Declines in bat populations are of increasing concern due to habitat loss, collisions with wind turbines, and white-nose syndrome. Gathering data on bat behavior and activity at roosts and maternity colonies is critical to understanding bat ecology and informing current and future conservation strategies to combat population declines.
Remote sensing technology offers a powerful tool to study secretive nocturnal animals such as bats. Gottwald et al. (2021) describes a remote sensing technology called BatRack to survey bat activity in small defined areas using a combination of acoustic, video, and radio telemetry sensors.
The BatRack system is run and configured with free open-source software, which can be downloaded from the project’s GitHub page. The BatRack system is also relatively inexpensive at approximately ~650€ without a power supply. Its modular design allows it to be assembled quickly and customized depending on the goals of the study.
The novel aspect of the BatRack system is that video recording can be triggered by bat detections from the acoustic and telemetry sensors. This triggering feature improves analysis efficiency and reduces data storage requirements, rather than a time-based only video recording schedule. This triggering configuration is an optional feature of the system.
The radio telemetry receiver also allows researchers to identify individual bats if they are tagged with a radio transmitter. The ability to identify individual bats has the added cost of having to mist net and tag individuals, but this is useful for observing behavior in the field while knowing exact species and physical characteristics of individuals. Observing the behavior of specific individuals is normally only possible in a laboratory setting. One limitation of BatRack’s ability to observer individual bats is that it is difficult to distinguish among multiple tagged bats in the video that are recorded at the same time.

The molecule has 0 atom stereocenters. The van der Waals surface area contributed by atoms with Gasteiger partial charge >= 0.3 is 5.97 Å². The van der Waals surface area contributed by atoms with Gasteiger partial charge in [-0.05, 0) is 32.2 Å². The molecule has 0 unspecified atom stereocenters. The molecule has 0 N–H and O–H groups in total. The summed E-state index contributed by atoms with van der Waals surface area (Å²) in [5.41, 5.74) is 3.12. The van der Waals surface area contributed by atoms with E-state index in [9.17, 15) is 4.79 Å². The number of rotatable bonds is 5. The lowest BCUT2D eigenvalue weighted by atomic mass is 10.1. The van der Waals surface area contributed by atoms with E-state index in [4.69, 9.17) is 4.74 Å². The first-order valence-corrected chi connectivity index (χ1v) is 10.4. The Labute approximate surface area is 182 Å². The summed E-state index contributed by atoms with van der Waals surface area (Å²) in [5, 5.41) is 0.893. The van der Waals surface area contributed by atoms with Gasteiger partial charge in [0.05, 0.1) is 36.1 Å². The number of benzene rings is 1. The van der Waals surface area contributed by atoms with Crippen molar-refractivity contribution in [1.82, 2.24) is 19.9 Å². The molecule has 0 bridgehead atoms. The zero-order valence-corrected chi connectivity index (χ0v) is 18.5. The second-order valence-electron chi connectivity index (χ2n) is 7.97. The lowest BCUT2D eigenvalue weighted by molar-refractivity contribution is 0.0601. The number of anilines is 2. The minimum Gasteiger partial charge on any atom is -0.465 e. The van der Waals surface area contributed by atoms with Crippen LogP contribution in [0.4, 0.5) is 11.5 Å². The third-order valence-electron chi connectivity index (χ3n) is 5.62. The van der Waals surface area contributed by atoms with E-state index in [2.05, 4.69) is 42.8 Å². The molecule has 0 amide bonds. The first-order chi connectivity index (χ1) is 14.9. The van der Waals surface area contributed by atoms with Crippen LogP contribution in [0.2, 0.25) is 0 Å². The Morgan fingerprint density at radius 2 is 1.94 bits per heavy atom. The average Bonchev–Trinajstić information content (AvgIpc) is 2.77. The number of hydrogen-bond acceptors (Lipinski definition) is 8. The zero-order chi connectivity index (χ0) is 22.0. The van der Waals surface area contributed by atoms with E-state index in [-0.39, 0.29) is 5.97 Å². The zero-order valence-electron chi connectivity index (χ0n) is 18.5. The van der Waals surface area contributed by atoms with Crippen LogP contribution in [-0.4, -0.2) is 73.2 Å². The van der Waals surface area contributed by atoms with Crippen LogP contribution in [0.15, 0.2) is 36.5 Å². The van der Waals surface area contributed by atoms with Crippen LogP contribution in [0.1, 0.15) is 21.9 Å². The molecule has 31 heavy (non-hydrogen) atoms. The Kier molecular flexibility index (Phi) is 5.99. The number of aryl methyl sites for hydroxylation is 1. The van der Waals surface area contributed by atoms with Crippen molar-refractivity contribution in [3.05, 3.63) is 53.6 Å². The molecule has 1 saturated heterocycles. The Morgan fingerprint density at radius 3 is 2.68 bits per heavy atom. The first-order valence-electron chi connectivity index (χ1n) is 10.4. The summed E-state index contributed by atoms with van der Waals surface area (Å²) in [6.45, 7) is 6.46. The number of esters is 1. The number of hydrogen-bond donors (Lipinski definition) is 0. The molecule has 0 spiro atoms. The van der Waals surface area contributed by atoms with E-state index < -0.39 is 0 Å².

Another limitation of BatRack involves the amount of area where data can be collected. BatRack is limited to small targeted areas such as bat roosts and maternity colonies where sensors will be able to sample the area adequately. This is particularly important if radio tagging is being used to identify individuals; one is much less likely to detect specific individuals as the distance from roosts or maternity colonies to BatRack sensors increases.
Remote bat detection systems have existed for some time in the form of radio telemetry and acoustic sensors. The novel aspect of BatRack is that visual, acoustic, and telemetry devices work in tandem to detect bats and provide unique information from each sensor. As the viewshed of the video system is limited, the applicability of this system will be limited to small, defined areas where bat activity and behavior are of interest.
In Figure 2 there is a reference to motion detection acting as a trigger for the other sensors; however, this is not described in the text. It’s unclear to what extent motion sensors are used as part of BatRack.
Gottwald, J., P. Lampe, J. Höchst, N. Friess, J. Maier, L. Leister, B. Neumann, T. Richter, B. Freisleben, and T. Nauss. 2021. BatRack: An open-source multi-sensor device for wildlife research. Methods in Ecology and Evolution 12:1867–1874. <https://onlinelibrary.wiley.com/doi/abs/10.1111/2041-210X.13672>. Accessed 14 Feb 2022.
There is also a website for the project that describes how to build and set up a BatRack system.